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Final Power Ranking: 8
Preseason Power Ranking: 16
Biggest surprise: The Lions didn't think enough of tailback Kevin Smith to offer him a contract this summer. They had drafted bruising tailback Mikel Leshoure in the second round and planned to pair him with 2010 first-rounder Jahvid Best. Smith went home, worked out and waited by the telephone. Leshoure ruptured his Achilles tendon in training camp, Best was sidelined by a pair of concussions and the Lions brought Smith in for a look-see during their bye week. They signed him on Nov. 7, he made his season debut six days later and has provided the Lions a credible backfield presence ever since. Smith produced 535 yards from scrimmage, scored seven touchdowns and is expected to start Saturday night's wild-card playoff game at the New Orleans Saints. I'm not sure that many people thought any of that was possible five months ago.
Biggest disappointment: Defensive tackle Ndamukong Suh appeared set for superstardom after a rookie season that included 10 sacks, a Pro Bowl invitation and first-team All-Pro nod. He was one of the NFL's most visible public pitchmen during the offseason, appearing in television commercials and countless national interviews. But Suh ended his second season in a much different place, thanks to a year-long debate on his aggressive play and a poorly-timed stomp of Green Bay Packers guard Evan Dietrich-Smith on Thanksgiving Day. Worse, Suh's play slipped and he finished the season with four sacks and 36 tackles. You can't always judge a defensive tackle by such statistics, but Suh's peers limited him to alternate status in Pro Bowl balloting. Suh has some on- and off-field repair work to do this offseason.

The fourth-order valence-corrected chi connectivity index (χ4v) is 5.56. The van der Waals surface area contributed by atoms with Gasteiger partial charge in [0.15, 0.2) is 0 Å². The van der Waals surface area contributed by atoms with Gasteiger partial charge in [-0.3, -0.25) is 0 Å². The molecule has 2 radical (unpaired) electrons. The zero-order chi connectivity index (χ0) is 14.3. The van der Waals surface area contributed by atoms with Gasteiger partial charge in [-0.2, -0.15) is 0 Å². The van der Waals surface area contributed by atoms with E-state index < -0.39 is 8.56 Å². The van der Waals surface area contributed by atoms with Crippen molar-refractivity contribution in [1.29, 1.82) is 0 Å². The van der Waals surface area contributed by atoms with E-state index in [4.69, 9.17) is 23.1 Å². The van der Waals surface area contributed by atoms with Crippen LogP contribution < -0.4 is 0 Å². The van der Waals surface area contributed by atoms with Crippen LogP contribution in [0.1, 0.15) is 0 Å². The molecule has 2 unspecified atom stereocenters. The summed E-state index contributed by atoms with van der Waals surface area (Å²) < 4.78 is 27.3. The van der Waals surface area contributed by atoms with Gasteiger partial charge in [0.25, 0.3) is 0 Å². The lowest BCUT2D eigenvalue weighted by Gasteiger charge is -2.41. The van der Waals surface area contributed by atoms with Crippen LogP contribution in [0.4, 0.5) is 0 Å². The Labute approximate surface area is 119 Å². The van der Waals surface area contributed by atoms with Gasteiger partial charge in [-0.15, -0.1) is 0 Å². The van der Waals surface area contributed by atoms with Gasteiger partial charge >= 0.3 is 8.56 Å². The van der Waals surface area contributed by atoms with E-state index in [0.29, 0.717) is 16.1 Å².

Biggest need: Smith's emergence aside, the Lions will have to take a hard look at their backfield this offseason. Best's history of concussions will make it difficult to depend on him for the long term. Early indications are that Leshoure will be ready for training camp, but he suffered a serious injury that will at least need to be tested before he can be considered a reliable contributor. So will the Lions prioritize this position for the third consecutive offseason? It's not out of the question. Meanwhile, general manager Martin Mayhew and coach Jim Schwartz will have to take a hard look at left tackle, where veteran Jeff Backus is headed for unrestricted free agency. Will they try to ride Backus, 34, for a few more years? Or do they look for his replacement?
Team MVP: Calvin Johnson had one of the best seasons for a receiver in NFL history, catching 96 passes for 1,681 yards and 16 touchdowns. The only receiver to match that across-the-board production in a single season was Randy Moss for the Minnesota Vikings in 2003. But Johnson needed someone to feed him the ball, and Matthew Stafford elevated himself into the upper tier of NFL quarterbacks with a monster season that was more responsible for the Lions' success than any other single factor. A late-season surge pushed Stafford to a stunning 5,038 passing yards, fourth-most in NFL history. Most important, he started all 16 games and was the calm backbone behind four comebacks from deficits of at least 13 points.
Breakout: The least-discussed member of the Lions' starting defensive line might have had the best season of them all. Left end Cliff Avril finished with 11 sacks, forced six fumbles and scored two defensive touchdowns on returns. A pending unrestricted free agent, Avril made himself some money -- from the Lions or someone else -- this season. The Lions would surely like to have him back but have a fair amount of money tied up in their defensive line, from Suh to 2011 first-rounder Nick Fairley to veteran defensive end Kyle Vanden Bosch.